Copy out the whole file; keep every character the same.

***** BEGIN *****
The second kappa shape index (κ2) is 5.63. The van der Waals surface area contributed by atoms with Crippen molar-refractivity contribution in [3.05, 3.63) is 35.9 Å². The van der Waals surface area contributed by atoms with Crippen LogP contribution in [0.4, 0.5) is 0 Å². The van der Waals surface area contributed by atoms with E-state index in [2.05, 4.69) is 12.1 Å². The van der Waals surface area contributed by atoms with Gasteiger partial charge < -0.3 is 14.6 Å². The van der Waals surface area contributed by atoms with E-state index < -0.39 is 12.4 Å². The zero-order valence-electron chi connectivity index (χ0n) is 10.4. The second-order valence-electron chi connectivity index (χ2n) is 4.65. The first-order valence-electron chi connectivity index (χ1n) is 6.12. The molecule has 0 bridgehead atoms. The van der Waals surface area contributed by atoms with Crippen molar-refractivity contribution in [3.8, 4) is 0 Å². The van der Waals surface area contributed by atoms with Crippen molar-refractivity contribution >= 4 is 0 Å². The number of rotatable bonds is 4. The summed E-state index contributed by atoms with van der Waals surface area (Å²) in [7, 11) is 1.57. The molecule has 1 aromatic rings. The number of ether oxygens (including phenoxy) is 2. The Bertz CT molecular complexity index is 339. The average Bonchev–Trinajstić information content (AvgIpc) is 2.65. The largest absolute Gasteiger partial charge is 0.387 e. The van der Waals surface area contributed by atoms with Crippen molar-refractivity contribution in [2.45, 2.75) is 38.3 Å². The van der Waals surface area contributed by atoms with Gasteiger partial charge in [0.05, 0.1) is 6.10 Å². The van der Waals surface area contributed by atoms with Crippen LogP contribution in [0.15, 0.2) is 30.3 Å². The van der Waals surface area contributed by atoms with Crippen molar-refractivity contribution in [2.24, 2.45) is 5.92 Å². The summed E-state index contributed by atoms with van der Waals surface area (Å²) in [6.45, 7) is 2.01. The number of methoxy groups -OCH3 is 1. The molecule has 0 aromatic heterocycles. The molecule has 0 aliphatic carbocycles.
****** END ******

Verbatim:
The second kappa shape index (κ2) is 5.63. The van der Waals surface area contributed by atoms with Crippen molar-refractivity contribution in [3.05, 3.63) is 35.9 Å². The van der Waals surface area contributed by atoms with Crippen LogP contribution in [0.4, 0.5) is 0 Å². The van der Waals surface area contributed by atoms with E-state index in [2.05, 4.69) is 12.1 Å². The van der Waals surface area contributed by atoms with Gasteiger partial charge < -0.3 is 14.6 Å². The van der Waals surface area contributed by atoms with E-state index < -0.39 is 12.4 Å². The zero-order valence-electron chi connectivity index (χ0n) is 10.4. The second-order valence-electron chi connectivity index (χ2n) is 4.65. The first-order valence-electron chi connectivity index (χ1n) is 6.12. The molecule has 0 bridgehead atoms. The van der Waals surface area contributed by atoms with Crippen molar-refractivity contribution in [3.8, 4) is 0 Å². The van der Waals surface area contributed by atoms with Crippen molar-refractivity contribution >= 4 is 0 Å². The number of rotatable bonds is 4. The summed E-state index contributed by atoms with van der Waals surface area (Å²) in [7, 11) is 1.57. The molecule has 1 aromatic rings. The number of ether oxygens (including phenoxy) is 2. The Bertz CT molecular complexity index is 339. The average Bonchev–Trinajstić information content (AvgIpc) is 2.65. The largest absolute Gasteiger partial charge is 0.387 e. The van der Waals surface area contributed by atoms with Crippen molar-refractivity contribution in [2.45, 2.75) is 38.3 Å². The van der Waals surface area contributed by atoms with Gasteiger partial charge in [0.05, 0.1) is 6.10 Å². The van der Waals surface area contributed by atoms with Crippen LogP contribution in [0.15, 0.2) is 30.3 Å². The van der Waals surface area contributed by atoms with Crippen molar-refractivity contribution in [2.24, 2.45) is 5.92 Å². The summed E-state index contributed by atoms with van der Waals surface area (Å²) in [6.45, 7) is 2.01. The number of methoxy groups -OCH3 is 1. The molecule has 0 aromatic heterocycles. The molecule has 0 aliphatic carbocycles.